An important web of muscles that often goes overlooked

The pelvic floor, which can be weakened by radiation, chemotherapy and other causes, plays a critical role in the body’s ability to function.
A model of a pelvis. (Photo courtesy of Emily Whalen)
A model of a pelvis. (Photo courtesy of Emily Whalen)

Unless you’ve just given birth, you probably never think about your pelvic floor. Yet this network of muscles is integral to healthy human functioning, including urination, defecation and sex.

“Our pelvic floor works for us all the time in many different ways,” says Emily Whalen, DPT, a pelvic floor physical therapist with UCLA Health and educator with the Simms/Mann-UCLA Center for Integrative Oncology. “So when there are impairments in those muscles, lots of personal issues can end up resulting from that.”

Even though everyone with a pelvis has a pelvic floor, the problems that arise when these muscles aren’t working properly can be difficult to talk about: urinary and fecal incontinence, pelvic pain and pain during sex.

“There’s a lot of emotional heaviness with pelvic floor dysfunction,” Dr. Whalen says. “Whether it’s leakage or pain or any combination, it’s just emotionally really challenging.”

What is the pelvic floor?

The pelvic floor is a group of muscles that stretches from the pubic bone to the tailbone, supporting the pelvic organs including the bladder, urethra, bowel, rectum and anus. The pelvic floor also supports the vagina and uterus in female bodies and the prostate in male bodies.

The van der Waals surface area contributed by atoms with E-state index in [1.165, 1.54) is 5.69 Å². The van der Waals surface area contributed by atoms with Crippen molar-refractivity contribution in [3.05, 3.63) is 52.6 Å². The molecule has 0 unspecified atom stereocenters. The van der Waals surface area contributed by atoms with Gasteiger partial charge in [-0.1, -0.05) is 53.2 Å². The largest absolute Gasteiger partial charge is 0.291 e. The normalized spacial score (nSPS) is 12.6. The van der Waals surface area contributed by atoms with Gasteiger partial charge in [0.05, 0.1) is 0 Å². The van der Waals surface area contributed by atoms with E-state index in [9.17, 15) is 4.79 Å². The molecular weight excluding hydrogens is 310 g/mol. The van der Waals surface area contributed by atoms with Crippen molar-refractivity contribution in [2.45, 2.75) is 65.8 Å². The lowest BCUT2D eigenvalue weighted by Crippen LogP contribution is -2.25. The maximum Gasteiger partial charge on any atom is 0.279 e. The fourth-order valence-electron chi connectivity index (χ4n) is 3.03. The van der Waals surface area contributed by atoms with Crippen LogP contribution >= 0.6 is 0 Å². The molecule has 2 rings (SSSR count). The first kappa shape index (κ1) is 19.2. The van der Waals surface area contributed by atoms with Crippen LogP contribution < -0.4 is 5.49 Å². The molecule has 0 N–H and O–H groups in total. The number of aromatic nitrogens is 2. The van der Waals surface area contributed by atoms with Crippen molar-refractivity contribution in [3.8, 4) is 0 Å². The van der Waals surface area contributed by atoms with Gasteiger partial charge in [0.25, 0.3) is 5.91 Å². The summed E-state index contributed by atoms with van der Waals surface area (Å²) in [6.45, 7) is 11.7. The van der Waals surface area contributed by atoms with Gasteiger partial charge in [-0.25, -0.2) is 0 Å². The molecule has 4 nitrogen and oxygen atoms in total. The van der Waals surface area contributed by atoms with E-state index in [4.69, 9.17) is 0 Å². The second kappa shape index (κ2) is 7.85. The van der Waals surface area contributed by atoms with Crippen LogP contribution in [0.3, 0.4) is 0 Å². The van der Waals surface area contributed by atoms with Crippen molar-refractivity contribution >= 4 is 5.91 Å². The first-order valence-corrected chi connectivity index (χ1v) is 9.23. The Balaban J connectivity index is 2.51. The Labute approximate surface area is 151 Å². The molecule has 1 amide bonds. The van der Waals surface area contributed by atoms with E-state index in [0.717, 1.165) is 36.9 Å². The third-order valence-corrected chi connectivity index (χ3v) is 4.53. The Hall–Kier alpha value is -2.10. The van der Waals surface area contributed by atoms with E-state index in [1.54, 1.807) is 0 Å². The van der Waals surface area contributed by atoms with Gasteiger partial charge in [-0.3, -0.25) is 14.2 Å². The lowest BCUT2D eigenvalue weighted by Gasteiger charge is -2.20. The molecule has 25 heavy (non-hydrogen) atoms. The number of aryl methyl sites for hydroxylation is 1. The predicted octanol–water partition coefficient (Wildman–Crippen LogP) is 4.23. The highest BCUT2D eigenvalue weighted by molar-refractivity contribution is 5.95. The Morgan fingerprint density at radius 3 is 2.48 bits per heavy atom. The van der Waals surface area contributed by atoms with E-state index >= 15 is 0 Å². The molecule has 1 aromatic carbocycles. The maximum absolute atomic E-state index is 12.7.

A healthy pelvic floor can contract, squeeze, lift and relax.

“It has a range of motion just like any other muscle does. It’s just not a very big range of motion,” Dr. Whalen says.

An individual with a healthy pelvic floor can voluntarily contract these muscles, which feels like holding in urine or holding back gas, Dr. Whalen says. Healthy functioning also allows the muscles to completely relax and release to allow for urination or bowel movement.

“That’s the range of motion: it should be able to go from fully contracted to fully relaxed,” she says.

Various health conditions and life experiences can cause these muscles to become strained, weakened or overly tight.

Injuries and problems with the pelvic floor

Vaginal delivery during childbirth can injure the pelvic floor, says Dr. Whalen: “I see it as a strain or sprain to the pelvic floor anatomy.”

This injury can cause pain with intercourse, urine leakage and even difficulty lifting the baby into a car seat.

Just like a sprained ankle or wrist needs rest and possibly physical therapy to support recovery, so does a sprained pelvic floor. But because we don’t see our pelvic floor the way we can see our ankle or wrist, and talking about pelvic issues isn’t easy, “people often suffer in silence,” Dr. Whalen says.

“Really, it’s just anatomy; it’s just an injury that needs to be loved and rehabbed back to normal health,” she says.

Cancer treatments can also cause pelvic floor problems. People treated with a prostatectomy — surgical removal of part or all of the prostate gland — may experience urinary incontinence that can be mitigated by strengthening the pelvic floor, Dr. Whalen says. Because the prostate supports the urethra, its removal means the pelvic floor has to work harder than before to compensate.